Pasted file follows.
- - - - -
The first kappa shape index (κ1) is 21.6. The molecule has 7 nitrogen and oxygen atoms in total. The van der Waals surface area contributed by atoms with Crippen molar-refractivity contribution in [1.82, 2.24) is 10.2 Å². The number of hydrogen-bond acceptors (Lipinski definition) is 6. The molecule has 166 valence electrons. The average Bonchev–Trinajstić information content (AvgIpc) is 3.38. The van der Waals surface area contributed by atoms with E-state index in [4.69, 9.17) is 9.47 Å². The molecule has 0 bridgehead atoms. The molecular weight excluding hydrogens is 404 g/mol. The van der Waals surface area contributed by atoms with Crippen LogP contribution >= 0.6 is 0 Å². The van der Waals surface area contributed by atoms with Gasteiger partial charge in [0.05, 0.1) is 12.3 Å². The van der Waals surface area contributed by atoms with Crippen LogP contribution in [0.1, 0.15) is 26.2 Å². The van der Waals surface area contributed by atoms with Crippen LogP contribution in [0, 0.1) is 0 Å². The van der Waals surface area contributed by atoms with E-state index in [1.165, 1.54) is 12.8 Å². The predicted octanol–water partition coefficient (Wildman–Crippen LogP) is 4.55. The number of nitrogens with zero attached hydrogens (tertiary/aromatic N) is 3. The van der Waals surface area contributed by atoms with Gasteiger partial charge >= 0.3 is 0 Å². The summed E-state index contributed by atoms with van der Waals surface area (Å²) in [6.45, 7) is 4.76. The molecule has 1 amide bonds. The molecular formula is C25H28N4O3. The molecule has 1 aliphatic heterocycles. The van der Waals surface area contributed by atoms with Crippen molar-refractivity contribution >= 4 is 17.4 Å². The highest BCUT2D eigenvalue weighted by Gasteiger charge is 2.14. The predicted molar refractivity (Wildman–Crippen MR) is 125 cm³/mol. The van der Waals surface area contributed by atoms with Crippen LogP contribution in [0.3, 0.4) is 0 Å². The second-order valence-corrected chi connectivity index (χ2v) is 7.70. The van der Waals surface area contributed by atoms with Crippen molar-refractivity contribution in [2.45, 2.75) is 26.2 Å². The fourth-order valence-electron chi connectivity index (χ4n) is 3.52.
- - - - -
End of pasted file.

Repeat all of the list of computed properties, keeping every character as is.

The first kappa shape index (κ1) is 21.6. The molecule has 7 nitrogen and oxygen atoms in total. The van der Waals surface area contributed by atoms with Crippen molar-refractivity contribution in [1.82, 2.24) is 10.2 Å². The number of hydrogen-bond acceptors (Lipinski definition) is 6. The molecule has 166 valence electrons. The average Bonchev–Trinajstić information content (AvgIpc) is 3.38. The van der Waals surface area contributed by atoms with E-state index in [4.69, 9.17) is 9.47 Å². The molecule has 0 bridgehead atoms. The molecular weight excluding hydrogens is 404 g/mol. The van der Waals surface area contributed by atoms with Crippen LogP contribution >= 0.6 is 0 Å². The van der Waals surface area contributed by atoms with Gasteiger partial charge in [0.05, 0.1) is 12.3 Å². The van der Waals surface area contributed by atoms with Crippen LogP contribution in [0.1, 0.15) is 26.2 Å². The van der Waals surface area contributed by atoms with Crippen LogP contribution in [0, 0.1) is 0 Å². The van der Waals surface area contributed by atoms with E-state index in [1.165, 1.54) is 12.8 Å². The predicted octanol–water partition coefficient (Wildman–Crippen LogP) is 4.55. The number of nitrogens with zero attached hydrogens (tertiary/aromatic N) is 3. The van der Waals surface area contributed by atoms with Gasteiger partial charge >= 0.3 is 0 Å². The summed E-state index contributed by atoms with van der Waals surface area (Å²) in [6.45, 7) is 4.76. The molecule has 1 amide bonds. The molecular formula is C25H28N4O3. The molecule has 1 aliphatic heterocycles. The van der Waals surface area contributed by atoms with Crippen molar-refractivity contribution >= 4 is 17.4 Å². The highest BCUT2D eigenvalue weighted by Gasteiger charge is 2.14. The predicted molar refractivity (Wildman–Crippen MR) is 125 cm³/mol. The van der Waals surface area contributed by atoms with Crippen LogP contribution in [0.3, 0.4) is 0 Å². The second-order valence-corrected chi connectivity index (χ2v) is 7.70. The van der Waals surface area contributed by atoms with Crippen molar-refractivity contribution in [2.45, 2.75) is 26.2 Å². The fourth-order valence-electron chi connectivity index (χ4n) is 3.52.